President Obama might have a slight lead over Mitt Romney in swing states, but a Gallup poll says that Romney’s supporters in those states “are more likely than those backing Obama to say they feel ‘extremely enthusiastic’ about voting — 31 percent to 23 percent. The same pattern is seen by party, with 32 percent of Republicans in the swing states and 25 percent of Democrats reporting extreme enthusiasm.” How any voter in 2012 can by afflicted with a case of “extreme enthusiasm” is left unexplained.
In other swing-state news, the invaluable Chris Cillizza, employed by The Post, observes that while Romney is outpacing Obama in fundraising, the president has “spent more than $91 million on television ads in eight swing states as of July 6, a massive sum that dwarfs the $23 million former Massachusetts governor Mitt Romney has disbursed on campaign commercials in those same place.” In 2008, Obama raised significantly more campaign dough than John McCain—three-quarters of a billion dollars — because there existed a massive and misplaced enthusiasm for the “new” type of politics the president supposedly presaged. And the donations were a reflection of this enthusiasm; had he raised half that money, while retaining the cadres of enthusiastic supporters, the result would have been largely the same. Four years later, a majority of Americans polled by The Hill, as I noted yesterday, believe Obama’s first term has “transformed the nation in a negative way.” Either way, expect Democrats to blame any reversals of Obama’s fortunes on the baleful influence of money in politics, which is a menace to democracy only when you lose.
Also worth noting: After a full day of the chattering classes mocking Romney’s fundraiser in the Hamptons — instead of mocking the easily mockable media coverage of the event — and of scoffing at “Speedboat Mitt’s” well-heeled friends, Washington Examiner columnist ran the numbers and discovered, to no one’s surprise, that it’s Obama who has the fundraising edge in the Hamptons.
In other fundraising news that doesn’t portend the end of democracy (because it helps the correct candidate), Massachusetts Senate candidate Elizabeth Warren “pulled in $8.67 million between April and June, a major haul that could cement her position as the top fund-raiser among the nation’s congressional candidates.” Here is my favorite bit from the Boston Globe article, in which it’s suggested that exploiting affirmative action programs by claiming a spot you don’t deserve actually helps you amongst liberal donors: “Warren’s fund-raising also suggests that questions about her Native American heritage have not hurt her standing with donors. Indeed, the controversy may have helped her to raise money, by energizing her liberal base.”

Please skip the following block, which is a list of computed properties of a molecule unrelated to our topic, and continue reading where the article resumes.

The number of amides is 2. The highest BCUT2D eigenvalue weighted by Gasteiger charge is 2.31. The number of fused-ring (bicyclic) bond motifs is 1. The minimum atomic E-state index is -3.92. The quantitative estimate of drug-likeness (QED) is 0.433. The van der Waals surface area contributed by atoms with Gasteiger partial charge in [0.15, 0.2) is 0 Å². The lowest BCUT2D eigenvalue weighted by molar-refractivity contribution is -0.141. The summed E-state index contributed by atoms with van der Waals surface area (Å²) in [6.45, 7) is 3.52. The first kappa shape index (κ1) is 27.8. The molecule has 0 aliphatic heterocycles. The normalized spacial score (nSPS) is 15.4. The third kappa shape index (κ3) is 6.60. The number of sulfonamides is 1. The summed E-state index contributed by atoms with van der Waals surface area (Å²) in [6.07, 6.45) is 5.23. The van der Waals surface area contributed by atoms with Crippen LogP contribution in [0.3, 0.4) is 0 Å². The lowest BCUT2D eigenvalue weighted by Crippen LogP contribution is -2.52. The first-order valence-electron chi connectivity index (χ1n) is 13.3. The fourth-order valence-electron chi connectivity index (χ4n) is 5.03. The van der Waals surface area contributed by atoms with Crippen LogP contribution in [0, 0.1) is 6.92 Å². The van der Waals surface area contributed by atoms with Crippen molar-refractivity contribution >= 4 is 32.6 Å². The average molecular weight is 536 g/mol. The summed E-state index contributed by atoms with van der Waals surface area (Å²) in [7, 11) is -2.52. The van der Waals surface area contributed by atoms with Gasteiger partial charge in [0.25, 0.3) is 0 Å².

The Warren-Native American story has provoked more painful puns and bad jokes than I care to recount, but this piece, from my friend and former editor Nick Gillespie, is brilliantly funny.
“To see what is in front of one's nose needs a constant struggle,” wrote George Orwell. It’s good to see that another politician spotting the goings on under his nose. New Jersey Gov. Chris Christie has acknowledged what any sentient now well understands: the war on drugs has been a colossal, hugely expensive failure. Speaking at the Brookings Institution, Christie said, “The war on drugs, while well-intentioned, has been a failure. We're warehousing addicted people every day in state prisons in New Jersey, giving them no treatment." And this just a few days after Christie almost came to blows with a critic on a New Jersey boardwalk. So no, Christie won’t be Romney’s vice presidential pick, but we already knew that.
London Mayor Boris Johnson takes to the pages of the Daily Telegraph to tell Britons to stop bashing bankers. It’s a wonder that Johnson, once the editor of the Spectator and a Telegraph staffer, manages to still produce regular copy, especially with the Olympics looming. It’s an interesting piece too, but I must admit that I only offer it as an excuse to post this link to various Boris Johnson videos. Watch and lament that America has comparable politician—witty, smart, funny, and endlessly entertaining.
Shall we end on an uplifting tale of innovation and cutting-edge technology sure to make our lives better? From Reuters: “Amtrak announced a $151 billion improvement plan on Monday that includes 37-minute trips from New York to Philadelphia at speeds approaching 220 miles per hour (354 km per hour).” That’s pretty impressive, considering that the current trip takes twice that time. Obviously, because it is Amtrak, taxpayers will likely be on the hook for most of the project, but this will create jobs, forward progress, and the northeast corridor will feel so very Western European; we’ll feel like we’re darting between cantons in Switzerland.
So when can we expect this all to happen? “The railroad predicted that super-fast train trips along the East Coast could be a reality by 2040,” by which time I will just use New York’s flying-car share program when visiting Pennsylvania.